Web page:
Thursday, November 23, 2000
Sex in the city: single and married
Londoners tell all
A story published today in the London Evening Standard provides readers with a collection
of short interviews with a wide variety Londonders -- both married and single -- who
disclose the details of their sex lives.
Although sex is generally private because it is usually
performed behind closed doors, the story says that everybody jokes about it, or lies and
The story points out that, except for the most basic classifications - straight or gay,
co-habiting or single - the chances are you won't know the first thing about the sexual
habits of the person sitting next to you in the office. You won't know whether, on a
Friday night, your married best friend is swinging from the designer rafters or watching
Frasier on TV.
Londoners' sexual appetites and habits are quite varied, but it's hard to get anyone to
talk about them openly. In fearless, pioneering spirit, the paper asked 11 brave and
candid Londoners some very personal questions. Film stars, fantasy, f***ing and Fulham -
all sexual life is disclosed.
The story changed names, and in some cases occupations, to protect the bedroom secrets of
the people interviewed. What may surprise you, given that we're all supposed to be
exhausted, over-stressed, over-worked and therefore under-sexed, is quite how often many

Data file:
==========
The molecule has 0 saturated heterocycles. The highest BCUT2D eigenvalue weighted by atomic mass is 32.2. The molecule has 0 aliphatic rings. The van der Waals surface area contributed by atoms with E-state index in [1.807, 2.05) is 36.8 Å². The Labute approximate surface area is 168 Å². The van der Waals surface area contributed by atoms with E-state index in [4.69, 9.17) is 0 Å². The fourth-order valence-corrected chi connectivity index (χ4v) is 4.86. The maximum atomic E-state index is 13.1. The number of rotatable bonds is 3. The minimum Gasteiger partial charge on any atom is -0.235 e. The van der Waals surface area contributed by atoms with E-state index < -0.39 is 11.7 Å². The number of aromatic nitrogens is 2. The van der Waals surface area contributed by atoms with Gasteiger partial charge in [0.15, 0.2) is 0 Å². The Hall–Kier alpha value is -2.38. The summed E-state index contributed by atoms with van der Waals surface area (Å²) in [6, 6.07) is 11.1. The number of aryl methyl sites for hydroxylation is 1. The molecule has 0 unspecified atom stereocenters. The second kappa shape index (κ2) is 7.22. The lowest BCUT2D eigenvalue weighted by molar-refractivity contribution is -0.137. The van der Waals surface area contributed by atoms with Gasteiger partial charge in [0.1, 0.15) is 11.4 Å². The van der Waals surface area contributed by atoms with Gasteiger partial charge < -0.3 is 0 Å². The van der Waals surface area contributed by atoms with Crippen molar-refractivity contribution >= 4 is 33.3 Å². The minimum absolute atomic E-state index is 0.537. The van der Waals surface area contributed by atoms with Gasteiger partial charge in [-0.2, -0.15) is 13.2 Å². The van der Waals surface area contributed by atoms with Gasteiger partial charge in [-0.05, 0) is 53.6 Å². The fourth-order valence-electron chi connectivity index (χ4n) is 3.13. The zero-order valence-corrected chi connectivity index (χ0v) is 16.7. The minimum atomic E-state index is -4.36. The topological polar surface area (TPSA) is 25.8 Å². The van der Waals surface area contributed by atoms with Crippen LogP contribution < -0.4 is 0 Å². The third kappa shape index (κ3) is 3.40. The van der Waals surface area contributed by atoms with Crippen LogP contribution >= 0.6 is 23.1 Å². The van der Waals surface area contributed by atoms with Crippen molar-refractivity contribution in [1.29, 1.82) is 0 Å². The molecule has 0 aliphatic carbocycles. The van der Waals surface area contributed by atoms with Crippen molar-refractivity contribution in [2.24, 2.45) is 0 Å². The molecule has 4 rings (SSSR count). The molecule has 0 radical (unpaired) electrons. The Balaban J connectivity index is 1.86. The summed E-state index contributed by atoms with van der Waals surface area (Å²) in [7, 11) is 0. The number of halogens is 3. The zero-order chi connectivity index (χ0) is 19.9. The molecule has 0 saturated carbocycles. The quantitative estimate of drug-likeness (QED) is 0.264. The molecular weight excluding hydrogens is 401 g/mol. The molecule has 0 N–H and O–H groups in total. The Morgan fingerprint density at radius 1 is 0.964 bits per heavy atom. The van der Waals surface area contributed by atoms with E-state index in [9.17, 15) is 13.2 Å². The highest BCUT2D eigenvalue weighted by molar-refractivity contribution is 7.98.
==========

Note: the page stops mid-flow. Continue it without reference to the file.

of our interviewees are having sex.
Among those interviewed are:
The long term married mother
The co-habiting male
The newly married woman
The long-term gay relationship
The single man
The sex addict
The long-term lesbian relationship
The previously promiscuous
The gay single man
To read the full story, and for links to each of the interviews, click
Wednesday, November 22, 2000
British study says unwed parents 'more
likely to split'
A story published today by the BBC News says that according to a seven-year survey of
10,000 people, found that many more British children are being born to parents who are
cohabiting, greatly increasing the risk that they will end up in single parent families.
The study, by the Institute for Social and Economic Research, suggests that marriage
provides a more stable environment for children.
It found 70% of children born to a married couple will live all their childhoods until
they are 16 with both natural parents.
Children born to unmarried co-habiting couples only have a 36% chance of living with both
parents until they are 16. As a result, they are more likely to spend part of their
childhood with one parent.
Robert Whelan, director of Family and Youth Concern, said the findings were no surprise.
"Co-habiting unions are inherently unstable and the problem is that
policy makers now fail to distinguish between marriage and co-habitation when drawing
policy and legislation," he said. "Children need to have stable lives and
be born within marriage."
National Family and Parenting Institute chief executive Mary MacLeod said that marriage
was a very important souce of stability within family life.
"Four out of five children still live in a family with two parents, and nine out of
10 of those parents are married. The majority of young people still say they want to
get married. However, if present divorce rates continue, married people will become a
minority in the adult population."